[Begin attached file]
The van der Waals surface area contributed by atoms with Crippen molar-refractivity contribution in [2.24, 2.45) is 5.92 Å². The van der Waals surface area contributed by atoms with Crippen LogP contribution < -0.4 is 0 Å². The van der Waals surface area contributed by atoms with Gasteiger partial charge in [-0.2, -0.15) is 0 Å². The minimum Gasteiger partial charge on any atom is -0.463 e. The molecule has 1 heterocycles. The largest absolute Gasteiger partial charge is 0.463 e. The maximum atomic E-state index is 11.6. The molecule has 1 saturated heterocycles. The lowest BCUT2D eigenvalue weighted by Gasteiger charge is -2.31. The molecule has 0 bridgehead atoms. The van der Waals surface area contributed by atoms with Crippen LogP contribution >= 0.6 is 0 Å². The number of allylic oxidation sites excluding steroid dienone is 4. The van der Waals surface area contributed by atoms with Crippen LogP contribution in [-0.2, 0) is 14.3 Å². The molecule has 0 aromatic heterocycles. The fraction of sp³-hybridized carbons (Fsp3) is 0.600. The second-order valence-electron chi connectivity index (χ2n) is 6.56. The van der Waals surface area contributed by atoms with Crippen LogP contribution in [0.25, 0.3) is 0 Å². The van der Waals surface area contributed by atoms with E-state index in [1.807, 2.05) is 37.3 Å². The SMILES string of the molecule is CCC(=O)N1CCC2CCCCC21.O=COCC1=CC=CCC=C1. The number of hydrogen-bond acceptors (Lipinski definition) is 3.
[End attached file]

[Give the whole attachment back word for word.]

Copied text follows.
The van der Waals surface area contributed by atoms with Crippen molar-refractivity contribution in [2.24, 2.45) is 5.92 Å². The van der Waals surface area contributed by atoms with Crippen LogP contribution < -0.4 is 0 Å². The van der Waals surface area contributed by atoms with Gasteiger partial charge in [-0.2, -0.15) is 0 Å². The minimum Gasteiger partial charge on any atom is -0.463 e. The molecule has 1 heterocycles. The largest absolute Gasteiger partial charge is 0.463 e. The maximum atomic E-state index is 11.6. The molecule has 1 saturated heterocycles. The lowest BCUT2D eigenvalue weighted by Gasteiger charge is -2.31. The molecule has 0 bridgehead atoms. The van der Waals surface area contributed by atoms with Crippen LogP contribution >= 0.6 is 0 Å². The number of allylic oxidation sites excluding steroid dienone is 4. The van der Waals surface area contributed by atoms with Crippen LogP contribution in [-0.2, 0) is 14.3 Å². The molecule has 0 aromatic heterocycles. The fraction of sp³-hybridized carbons (Fsp3) is 0.600. The second-order valence-electron chi connectivity index (χ2n) is 6.56. The van der Waals surface area contributed by atoms with Crippen LogP contribution in [0.25, 0.3) is 0 Å². The van der Waals surface area contributed by atoms with E-state index in [1.807, 2.05) is 37.3 Å². The SMILES string of the molecule is CCC(=O)N1CCC2CCCCC21.O=COCC1=CC=CCC=C1. The number of hydrogen-bond acceptors (Lipinski definition) is 3.